When I first heard about our new assessment – that we have to make a campaign film – I immediately begin to think about some ideas. One of my first ideas was a film about and against capital punishment, but later we decided with my partner Katarina Leszkoova that we will do something else. Mainly because at first when I thought about my original idea, I couldn’t think of anything other than a real death row setting with credible props and locations… and I knew that we would never be able to create something like this at this level. So we decided to move on to another idea.
To oppose my original and quite difficult concept for a campaign film, we wanted to come up with something extremely simple. After a few completely different ideas down the drain we thought that maybe we could do something with that capital punishment thing, but we have to make it simpler. We didn’t really want to cause ourselves any trouble by coming up with a complex idea, so in the end we stuck with my original concept and moved along to preparations.
The original idea centered on death penalty and how through exercising capital punishment the “policy makers” become murderers themselves. Harsh and strong words, but we thought this would be needed to point out the contradictory nature of death penalty. Calling the policy makers, the executioners murderers can be offensive, so that wouldn’t be the point of our film. We want to give an extremely simple example to audiences: if they see someone kill a man, is it murder? If the answer to this question is yes, then execution can be seen as a murder right away. That’s the whole point of the film: we want to create a “revelation” in the audience that execution and murder is not that different at all.
In fact, that’s why our film has two characters played by one actor. In our film, the executioner and the convict is played by the same exact actor wearing the same exact clothes, simply put: looking exactly the same. In this straight-forward, almost obvious manner we want to reveal our message about the similarity between a murder and an execution.
At first we wanted to focus on death penalty in the United States, but as it turned out, our project and our final film is quite “locationless” – its situations and settings (which setting is purely symbolical) can represent any kind of nation, country or society. Mainly because it’s, as I’ve said it before, a symbolical situation with symbolical characters and location. This thing is indicated by the quite surreal events that happen in the movie: someone shooting someone with his hands, let alone a guy being at two places at once. I think that all these clues can help the viewer realize that this whole setting is not real – in a physical sense. So, as it turns out, I’m not sure that our campaign film is only for a US audience anymore.
As I’ve said it before, originally we were looking for data regarding capital punishment in the United States. According to www.deathpenaltyinfo.org, the Death Penalty Information Center, in the past 30 years 1277 executions were carried out in the United States, and in the past years the number was decreasing, although the punishment itself is still legal in 33 states.
Also, Amnesty International, our target organization in our campaign video, made a campaign film about capital punishment around the world:
In this video they focus on the progress they’re making throughout the years. In our video we wanted to create a new movement rather than summarizing all the success “we’ve” achieved so far.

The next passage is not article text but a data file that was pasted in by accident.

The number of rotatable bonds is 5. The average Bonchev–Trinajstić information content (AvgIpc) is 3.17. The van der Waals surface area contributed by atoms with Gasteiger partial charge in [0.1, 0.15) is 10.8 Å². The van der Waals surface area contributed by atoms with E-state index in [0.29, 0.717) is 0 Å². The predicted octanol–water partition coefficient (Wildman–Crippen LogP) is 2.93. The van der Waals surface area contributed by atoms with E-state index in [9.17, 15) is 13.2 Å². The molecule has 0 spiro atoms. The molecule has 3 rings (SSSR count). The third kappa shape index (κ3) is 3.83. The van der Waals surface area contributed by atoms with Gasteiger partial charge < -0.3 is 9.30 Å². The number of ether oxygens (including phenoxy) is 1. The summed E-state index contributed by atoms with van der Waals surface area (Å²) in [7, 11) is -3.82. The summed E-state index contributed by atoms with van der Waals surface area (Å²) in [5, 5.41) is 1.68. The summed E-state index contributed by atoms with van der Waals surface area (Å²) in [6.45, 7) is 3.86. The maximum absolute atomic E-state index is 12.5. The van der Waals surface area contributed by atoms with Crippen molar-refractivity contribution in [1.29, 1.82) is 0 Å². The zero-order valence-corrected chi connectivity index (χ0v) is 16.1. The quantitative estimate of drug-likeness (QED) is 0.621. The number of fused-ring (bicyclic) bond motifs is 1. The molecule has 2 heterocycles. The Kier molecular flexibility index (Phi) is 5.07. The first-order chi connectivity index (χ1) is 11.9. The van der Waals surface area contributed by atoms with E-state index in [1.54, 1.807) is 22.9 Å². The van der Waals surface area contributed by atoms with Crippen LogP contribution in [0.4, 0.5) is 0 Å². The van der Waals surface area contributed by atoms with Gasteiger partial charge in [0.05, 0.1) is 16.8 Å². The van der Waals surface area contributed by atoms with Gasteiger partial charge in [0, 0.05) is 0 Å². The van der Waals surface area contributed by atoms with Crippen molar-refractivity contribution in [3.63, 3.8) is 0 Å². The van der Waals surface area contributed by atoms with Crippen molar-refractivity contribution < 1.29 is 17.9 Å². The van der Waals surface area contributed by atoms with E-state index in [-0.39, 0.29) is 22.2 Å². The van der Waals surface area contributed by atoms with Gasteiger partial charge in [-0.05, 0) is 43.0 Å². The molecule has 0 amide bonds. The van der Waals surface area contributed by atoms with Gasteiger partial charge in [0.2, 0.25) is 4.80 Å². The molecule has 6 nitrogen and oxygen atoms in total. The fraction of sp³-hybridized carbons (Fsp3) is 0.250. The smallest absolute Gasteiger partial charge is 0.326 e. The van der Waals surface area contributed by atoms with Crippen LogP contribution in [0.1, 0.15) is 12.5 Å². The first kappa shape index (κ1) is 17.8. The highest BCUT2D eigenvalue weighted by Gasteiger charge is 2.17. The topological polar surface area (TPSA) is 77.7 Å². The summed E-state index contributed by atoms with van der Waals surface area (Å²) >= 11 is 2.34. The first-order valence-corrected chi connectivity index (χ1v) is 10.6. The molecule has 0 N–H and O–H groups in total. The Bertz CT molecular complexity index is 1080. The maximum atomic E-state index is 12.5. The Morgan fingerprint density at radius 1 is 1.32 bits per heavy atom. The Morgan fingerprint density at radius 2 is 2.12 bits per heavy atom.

Key messages and aim
The key message of our film is that capital punishment has a contradictory nature, because if we look at it in a very simple way, it’s hard to make a distinction between an execution and murdering someone. We want people to realize that, and if they have the basis for this realization, we want to help them develop this realization by showing them a website (www.amnesty.org/whosthemurderer), a fictional sub-site of Amnesty International that is dedicated to this new movement of the organization.
The making of the film
Even before we realized what we want to do, we began to look for a crew, what meant a camera operator alone. I personally wanted to edit the movie, and that meant that I would deal with sound effects, too (out of conceptual reasons, we wouldn’t have any on-location sound). We found our camera op, Jack Woodhams, who would help us gladly. As he is more accustomed to his own Canon 550D camera than the JVC HM100s the school is providing, he used his own equipment on this project. After the script was done, we asked Abel Diaz to act in our film.
Katarina wanted to make the film look a bit cold and gritty, and I think this look was achieved in the end. We found a good and easily accessible location in the means of a park close to Middlesex University’s Hendon campus. The sun shined on all of us that day, luckily enough.
Even though the original script said that the execution would happen with a knife, there was a smaller debate on set regarding that matter. In the end we decided that we would drop the knife concept and go on with a more surreal “hand/gun” solution, which worked nicely I think. The shooting itself didn’t take more than an hour thanks to a responding and quickly working team, good conditions and a simple concept.
Did we achieve what we wanted?
I’m quite sure that we did. The whole thing became the same film we wanted to create. Maybe it’s too simple…? Maybe it’s too universal, as something without a clear target audience – which can easily be the case, to be honest. Also, I’m very sorry about my lame narration/voice over. This is purely a producing error as throughout production and post production I, the producer, just simply forgot about the voice over… sounds amateurish, because it is, and there is no excuse. I will work as hard as I can not to make mistakes like that next time. But for now… watch the video and have your say.